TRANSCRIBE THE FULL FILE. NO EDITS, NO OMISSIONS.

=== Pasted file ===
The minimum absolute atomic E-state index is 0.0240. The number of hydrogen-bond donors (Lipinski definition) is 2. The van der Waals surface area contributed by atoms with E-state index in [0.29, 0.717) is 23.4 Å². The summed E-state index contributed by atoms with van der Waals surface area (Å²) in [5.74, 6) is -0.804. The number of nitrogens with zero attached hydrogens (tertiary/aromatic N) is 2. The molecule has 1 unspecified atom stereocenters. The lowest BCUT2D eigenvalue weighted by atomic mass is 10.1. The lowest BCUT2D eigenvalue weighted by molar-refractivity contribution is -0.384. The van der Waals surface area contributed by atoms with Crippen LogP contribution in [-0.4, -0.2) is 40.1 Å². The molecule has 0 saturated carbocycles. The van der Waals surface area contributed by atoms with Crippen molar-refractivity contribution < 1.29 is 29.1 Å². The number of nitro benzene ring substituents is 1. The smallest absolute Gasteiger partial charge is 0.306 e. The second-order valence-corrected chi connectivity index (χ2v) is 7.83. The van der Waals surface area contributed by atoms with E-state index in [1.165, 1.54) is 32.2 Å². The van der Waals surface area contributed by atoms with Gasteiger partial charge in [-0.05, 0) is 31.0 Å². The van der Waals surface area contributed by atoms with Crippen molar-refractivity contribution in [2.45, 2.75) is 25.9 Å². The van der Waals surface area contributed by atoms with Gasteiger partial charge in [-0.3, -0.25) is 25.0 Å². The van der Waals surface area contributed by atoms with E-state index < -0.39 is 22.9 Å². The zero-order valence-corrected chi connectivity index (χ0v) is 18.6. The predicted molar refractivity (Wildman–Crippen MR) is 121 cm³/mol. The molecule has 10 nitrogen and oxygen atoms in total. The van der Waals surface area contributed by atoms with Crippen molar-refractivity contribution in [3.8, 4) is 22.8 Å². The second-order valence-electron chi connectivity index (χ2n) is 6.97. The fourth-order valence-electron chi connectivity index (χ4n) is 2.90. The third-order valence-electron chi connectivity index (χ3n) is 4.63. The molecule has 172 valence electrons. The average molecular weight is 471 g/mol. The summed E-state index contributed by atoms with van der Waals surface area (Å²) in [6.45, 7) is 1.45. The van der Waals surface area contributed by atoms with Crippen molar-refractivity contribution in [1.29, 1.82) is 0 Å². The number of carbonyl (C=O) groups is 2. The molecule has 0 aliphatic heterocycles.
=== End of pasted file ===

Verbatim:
The minimum absolute atomic E-state index is 0.0240. The number of hydrogen-bond donors (Lipinski definition) is 2. The van der Waals surface area contributed by atoms with E-state index in [0.29, 0.717) is 23.4 Å². The summed E-state index contributed by atoms with van der Waals surface area (Å²) in [5.74, 6) is -0.804. The number of nitrogens with zero attached hydrogens (tertiary/aromatic N) is 2. The molecule has 1 unspecified atom stereocenters. The lowest BCUT2D eigenvalue weighted by atomic mass is 10.1. The lowest BCUT2D eigenvalue weighted by molar-refractivity contribution is -0.384. The van der Waals surface area contributed by atoms with Crippen LogP contribution in [-0.4, -0.2) is 40.1 Å². The molecule has 0 saturated carbocycles. The van der Waals surface area contributed by atoms with Crippen molar-refractivity contribution < 1.29 is 29.1 Å². The number of nitro benzene ring substituents is 1. The smallest absolute Gasteiger partial charge is 0.306 e. The second-order valence-corrected chi connectivity index (χ2v) is 7.83. The van der Waals surface area contributed by atoms with E-state index in [1.165, 1.54) is 32.2 Å². The van der Waals surface area contributed by atoms with Gasteiger partial charge in [-0.05, 0) is 31.0 Å². The van der Waals surface area contributed by atoms with Crippen molar-refractivity contribution in [2.45, 2.75) is 25.9 Å². The van der Waals surface area contributed by atoms with Gasteiger partial charge in [-0.3, -0.25) is 25.0 Å². The van der Waals surface area contributed by atoms with E-state index < -0.39 is 22.9 Å². The zero-order valence-corrected chi connectivity index (χ0v) is 18.6. The predicted molar refractivity (Wildman–Crippen MR) is 121 cm³/mol. The molecule has 10 nitrogen and oxygen atoms in total. The van der Waals surface area contributed by atoms with Crippen molar-refractivity contribution in [3.8, 4) is 22.8 Å². The second-order valence-electron chi connectivity index (χ2n) is 6.97. The fourth-order valence-electron chi connectivity index (χ4n) is 2.90. The third-order valence-electron chi connectivity index (χ3n) is 4.63. The molecule has 172 valence electrons. The average molecular weight is 471 g/mol. The summed E-state index contributed by atoms with van der Waals surface area (Å²) in [6.45, 7) is 1.45. The van der Waals surface area contributed by atoms with Crippen molar-refractivity contribution in [1.29, 1.82) is 0 Å². The number of carbonyl (C=O) groups is 2. The molecule has 0 aliphatic heterocycles.